MILAN — The Italian beauty industry continues to struggle through its blackest time ever in light of a predicted minimal 1.1 percent growth for 2004.
The figure, released by Unipro, the Italian association of cosmetics industries, shows that problems are still afflicting the industry, which was once a powerful industrial engine.
Unipro did not break down actual sales figures, but the monetary value of the growth, based on last year’s volume, would amount to approximately $9.04 billion, or 7.3 billion euros. (All figures are converted at current exchange.)
In the grip of the recession that continues to dominate Western Europe, the Italian beauty industry managed to eke out 2.2 percent in growth in 2003 to $8.86 billion, or 7.15 billion euros.
But despite the minimal increases, industry executives have been encouraged by a positive turnaround in export figures — which are predicted to hike by 4.5 percent in 2004. Based on last year’s volume, 2004 sales would approximately amount to $2.33 billion, or 1.88 billion euros.
In 2003, exports dropped by 2.2 percent with a value of $2.23 billion, or 1.8 billion euros.
Exports have long been considered a largely untapped resource of the Italian beauty industry. Unipro reported that in most of Italy’s beauty channels there was massive room for growth, especially in the pharmacy and herbalist shop channels.
Companies were now faced with a sink-or-swim export situation, said Gian Andrea Positano, vice general director of Unipro and director of the association’s consortium for promotion of exports of Italian cosmetics industries, Cosmexport.
“Not all companies have realized their capacity to export yet and that is what we are trying to push for them today. They have the product, they are ready and they have to do it. The data confirms there is room to increase exports, but to do it in a structured way,” said Positano.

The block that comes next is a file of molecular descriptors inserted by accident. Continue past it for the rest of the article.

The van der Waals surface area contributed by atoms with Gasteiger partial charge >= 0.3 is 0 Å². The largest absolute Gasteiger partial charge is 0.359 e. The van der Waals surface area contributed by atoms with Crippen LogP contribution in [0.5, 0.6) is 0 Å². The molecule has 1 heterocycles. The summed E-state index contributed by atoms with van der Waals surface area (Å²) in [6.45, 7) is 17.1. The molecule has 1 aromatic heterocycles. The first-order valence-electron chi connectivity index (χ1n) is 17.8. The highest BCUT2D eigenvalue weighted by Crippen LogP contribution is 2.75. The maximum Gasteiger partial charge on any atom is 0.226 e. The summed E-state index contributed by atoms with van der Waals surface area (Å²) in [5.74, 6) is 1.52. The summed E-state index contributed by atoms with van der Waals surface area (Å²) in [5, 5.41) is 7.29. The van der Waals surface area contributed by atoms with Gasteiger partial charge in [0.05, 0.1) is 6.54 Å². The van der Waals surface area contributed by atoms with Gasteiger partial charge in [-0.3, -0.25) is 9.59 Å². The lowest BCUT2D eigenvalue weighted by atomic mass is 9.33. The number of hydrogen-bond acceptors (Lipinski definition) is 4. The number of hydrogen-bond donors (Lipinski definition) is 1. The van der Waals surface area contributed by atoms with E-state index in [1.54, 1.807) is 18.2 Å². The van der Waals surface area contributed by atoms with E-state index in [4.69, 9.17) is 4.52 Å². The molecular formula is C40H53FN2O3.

Positano said that, while 36.1 percent of the perfumery channel’s turnover was exports, that figure could be pushed out by another 10 percent. He added it was critical for channels such as pharmacies and herbalist shops to increase exports, which were 0.5 percent and 5.7 percent of total sales, respectively.
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Meanwhile, the most important increases in sales growth in the individual channels were recorded for the second year running by herbalist shops, pharmacies and mass market.
President of Unipro Alberto Donato said the herbalist shop channel was “playing the role of the lion in respect to the other Italian beauty channels.” Herbalist shops sales were predicted to increase by 5.9 percent for all of 2004, with an estimated value of $313 million, or 253 million euros, based on last year’s figures.
According to Antonio Argentieri, director of the natural cosmetics division of Unipro, the continued success of herbalist shops resulted from an ongoing consumer desire for natural products.
“Herbalist shops are competitive with perfumeries and they are selling products, which are natural, and consumers are preferring to buy products from herbal stores,” said Argentieri.
The pharmacy channel also is forecasted to do a 4.8 percent increase in volume in 2004, compared with an 8.2 percent rise in 2003. The amount would equal $727 million, or 587.1 million euros, according to last year’s figures.
The continued increase in pharmacy sales, in what is considered a lackluster domestic market, was because of their new focus on cosmetics, said Donato.
“Pharmacies have really changed their cosmetics offer — the support is higher and there are lots more products to choose from. Products are more credible from the pharmacy — especially products that are anticellulite, and even antiage,” said Donato.
Mass market is expected to pull through 2004 with a 3.5 percent increase in sales to $3.27 billion, or 2.64 billion euros. The rise was attributed to beauty products in supermarkets and low-cost hypermarkets finding their way into more families’ supermarket carts.
Figures that are predicted to be negative include the perfumery and beauty salon channels, which are expected to drop by 1.2 percent and 1.9 percent, respectively, in 2004.
Unipro executives said they were not overly concerned about the figures, especially for the perfumery channel, which Donato said would decline in sales because of an ultracompetitive domestic discount pricing scheme, while actual sales remained high.